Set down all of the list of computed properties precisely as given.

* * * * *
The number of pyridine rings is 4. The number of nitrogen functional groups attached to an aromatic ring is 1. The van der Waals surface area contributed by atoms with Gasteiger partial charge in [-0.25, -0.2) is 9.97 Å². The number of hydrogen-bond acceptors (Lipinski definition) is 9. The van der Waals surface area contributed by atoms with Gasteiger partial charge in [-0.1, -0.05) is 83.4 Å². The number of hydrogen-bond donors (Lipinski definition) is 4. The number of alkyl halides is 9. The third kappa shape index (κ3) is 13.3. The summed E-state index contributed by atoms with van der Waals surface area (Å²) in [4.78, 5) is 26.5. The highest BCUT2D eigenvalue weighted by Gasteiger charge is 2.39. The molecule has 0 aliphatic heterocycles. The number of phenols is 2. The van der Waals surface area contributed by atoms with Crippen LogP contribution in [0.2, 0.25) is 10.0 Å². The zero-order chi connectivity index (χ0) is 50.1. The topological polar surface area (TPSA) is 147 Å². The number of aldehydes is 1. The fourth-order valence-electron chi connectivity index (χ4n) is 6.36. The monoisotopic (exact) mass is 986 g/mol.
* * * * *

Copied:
The number of pyridine rings is 4. The number of nitrogen functional groups attached to an aromatic ring is 1. The van der Waals surface area contributed by atoms with Gasteiger partial charge in [-0.25, -0.2) is 9.97 Å². The number of hydrogen-bond acceptors (Lipinski definition) is 9. The van der Waals surface area contributed by atoms with Gasteiger partial charge in [-0.1, -0.05) is 83.4 Å². The number of hydrogen-bond donors (Lipinski definition) is 4. The number of alkyl halides is 9. The third kappa shape index (κ3) is 13.3. The summed E-state index contributed by atoms with van der Waals surface area (Å²) in [4.78, 5) is 26.5. The highest BCUT2D eigenvalue weighted by Gasteiger charge is 2.39. The molecule has 0 aliphatic heterocycles. The number of phenols is 2. The van der Waals surface area contributed by atoms with Crippen LogP contribution in [0.2, 0.25) is 10.0 Å². The zero-order chi connectivity index (χ0) is 50.1. The topological polar surface area (TPSA) is 147 Å². The number of aldehydes is 1. The fourth-order valence-electron chi connectivity index (χ4n) is 6.36. The monoisotopic (exact) mass is 986 g/mol.